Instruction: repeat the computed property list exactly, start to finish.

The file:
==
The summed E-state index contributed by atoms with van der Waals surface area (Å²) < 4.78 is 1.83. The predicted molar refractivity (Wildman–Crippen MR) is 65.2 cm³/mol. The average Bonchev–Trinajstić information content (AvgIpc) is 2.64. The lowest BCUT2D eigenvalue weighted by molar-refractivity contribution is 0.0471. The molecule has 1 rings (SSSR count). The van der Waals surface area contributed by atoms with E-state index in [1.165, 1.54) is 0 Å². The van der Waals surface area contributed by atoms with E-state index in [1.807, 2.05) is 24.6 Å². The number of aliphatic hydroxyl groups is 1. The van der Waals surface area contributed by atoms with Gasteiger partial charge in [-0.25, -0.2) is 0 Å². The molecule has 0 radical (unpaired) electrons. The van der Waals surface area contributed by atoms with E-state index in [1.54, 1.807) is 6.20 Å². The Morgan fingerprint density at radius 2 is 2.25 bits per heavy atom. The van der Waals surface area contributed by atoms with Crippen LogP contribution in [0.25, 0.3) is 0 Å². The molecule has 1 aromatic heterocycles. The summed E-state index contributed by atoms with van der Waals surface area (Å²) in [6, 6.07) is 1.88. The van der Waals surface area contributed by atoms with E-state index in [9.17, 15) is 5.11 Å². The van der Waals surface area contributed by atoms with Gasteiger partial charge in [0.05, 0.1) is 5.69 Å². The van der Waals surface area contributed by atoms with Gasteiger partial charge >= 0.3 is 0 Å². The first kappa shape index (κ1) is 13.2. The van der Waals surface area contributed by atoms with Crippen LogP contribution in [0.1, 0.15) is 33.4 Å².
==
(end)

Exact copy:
The summed E-state index contributed by atoms with van der Waals surface area (Å²) < 4.78 is 1.83. The predicted molar refractivity (Wildman–Crippen MR) is 65.2 cm³/mol. The average Bonchev–Trinajstić information content (AvgIpc) is 2.64. The lowest BCUT2D eigenvalue weighted by molar-refractivity contribution is 0.0471. The molecule has 1 rings (SSSR count). The van der Waals surface area contributed by atoms with E-state index in [1.165, 1.54) is 0 Å². The van der Waals surface area contributed by atoms with E-state index in [1.807, 2.05) is 24.6 Å². The number of aliphatic hydroxyl groups is 1. The van der Waals surface area contributed by atoms with Gasteiger partial charge in [-0.25, -0.2) is 0 Å². The molecule has 0 radical (unpaired) electrons. The van der Waals surface area contributed by atoms with E-state index in [1.54, 1.807) is 6.20 Å². The Morgan fingerprint density at radius 2 is 2.25 bits per heavy atom. The van der Waals surface area contributed by atoms with Crippen LogP contribution in [0.25, 0.3) is 0 Å². The molecule has 1 aromatic heterocycles. The summed E-state index contributed by atoms with van der Waals surface area (Å²) in [6, 6.07) is 1.88. The van der Waals surface area contributed by atoms with E-state index in [9.17, 15) is 5.11 Å². The van der Waals surface area contributed by atoms with Gasteiger partial charge in [0.05, 0.1) is 5.69 Å². The van der Waals surface area contributed by atoms with Gasteiger partial charge >= 0.3 is 0 Å². The first kappa shape index (κ1) is 13.2. The van der Waals surface area contributed by atoms with Crippen LogP contribution in [0.1, 0.15) is 33.4 Å².